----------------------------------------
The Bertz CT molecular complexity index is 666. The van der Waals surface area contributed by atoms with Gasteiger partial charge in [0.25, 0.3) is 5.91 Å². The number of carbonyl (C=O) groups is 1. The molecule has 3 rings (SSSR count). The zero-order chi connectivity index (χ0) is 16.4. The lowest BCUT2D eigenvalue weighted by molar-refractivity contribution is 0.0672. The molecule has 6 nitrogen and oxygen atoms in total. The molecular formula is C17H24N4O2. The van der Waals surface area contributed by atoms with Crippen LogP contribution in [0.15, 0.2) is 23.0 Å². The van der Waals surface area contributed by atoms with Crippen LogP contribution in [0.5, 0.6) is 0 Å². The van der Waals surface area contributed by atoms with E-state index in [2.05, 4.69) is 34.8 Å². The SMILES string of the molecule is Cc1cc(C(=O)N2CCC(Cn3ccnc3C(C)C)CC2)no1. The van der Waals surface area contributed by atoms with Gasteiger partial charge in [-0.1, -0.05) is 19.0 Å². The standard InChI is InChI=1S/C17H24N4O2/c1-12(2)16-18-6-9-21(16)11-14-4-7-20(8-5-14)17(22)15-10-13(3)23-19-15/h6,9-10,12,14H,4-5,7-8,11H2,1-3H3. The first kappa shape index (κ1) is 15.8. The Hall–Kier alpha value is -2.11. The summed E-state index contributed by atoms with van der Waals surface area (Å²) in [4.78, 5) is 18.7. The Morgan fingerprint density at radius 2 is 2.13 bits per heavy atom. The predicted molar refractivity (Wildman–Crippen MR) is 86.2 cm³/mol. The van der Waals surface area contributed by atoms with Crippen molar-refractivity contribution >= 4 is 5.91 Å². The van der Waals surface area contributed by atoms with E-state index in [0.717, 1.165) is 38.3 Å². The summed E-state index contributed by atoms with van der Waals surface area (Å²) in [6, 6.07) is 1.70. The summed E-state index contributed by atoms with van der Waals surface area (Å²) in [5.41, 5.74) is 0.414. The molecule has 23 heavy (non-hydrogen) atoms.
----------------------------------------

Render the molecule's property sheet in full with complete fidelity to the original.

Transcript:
The Bertz CT molecular complexity index is 666. The van der Waals surface area contributed by atoms with Gasteiger partial charge in [0.25, 0.3) is 5.91 Å². The number of carbonyl (C=O) groups is 1. The molecule has 3 rings (SSSR count). The zero-order chi connectivity index (χ0) is 16.4. The lowest BCUT2D eigenvalue weighted by molar-refractivity contribution is 0.0672. The molecule has 6 nitrogen and oxygen atoms in total. The molecular formula is C17H24N4O2. The van der Waals surface area contributed by atoms with Crippen LogP contribution in [0.15, 0.2) is 23.0 Å². The van der Waals surface area contributed by atoms with Crippen LogP contribution in [0.5, 0.6) is 0 Å². The van der Waals surface area contributed by atoms with E-state index in [2.05, 4.69) is 34.8 Å². The SMILES string of the molecule is Cc1cc(C(=O)N2CCC(Cn3ccnc3C(C)C)CC2)no1. The van der Waals surface area contributed by atoms with Gasteiger partial charge in [-0.1, -0.05) is 19.0 Å². The standard InChI is InChI=1S/C17H24N4O2/c1-12(2)16-18-6-9-21(16)11-14-4-7-20(8-5-14)17(22)15-10-13(3)23-19-15/h6,9-10,12,14H,4-5,7-8,11H2,1-3H3. The first kappa shape index (κ1) is 15.8. The Hall–Kier alpha value is -2.11. The summed E-state index contributed by atoms with van der Waals surface area (Å²) in [4.78, 5) is 18.7. The Morgan fingerprint density at radius 2 is 2.13 bits per heavy atom. The predicted molar refractivity (Wildman–Crippen MR) is 86.2 cm³/mol. The van der Waals surface area contributed by atoms with Crippen molar-refractivity contribution >= 4 is 5.91 Å². The van der Waals surface area contributed by atoms with E-state index in [0.717, 1.165) is 38.3 Å². The summed E-state index contributed by atoms with van der Waals surface area (Å²) in [6, 6.07) is 1.70. The summed E-state index contributed by atoms with van der Waals surface area (Å²) in [5.41, 5.74) is 0.414. The molecule has 23 heavy (non-hydrogen) atoms.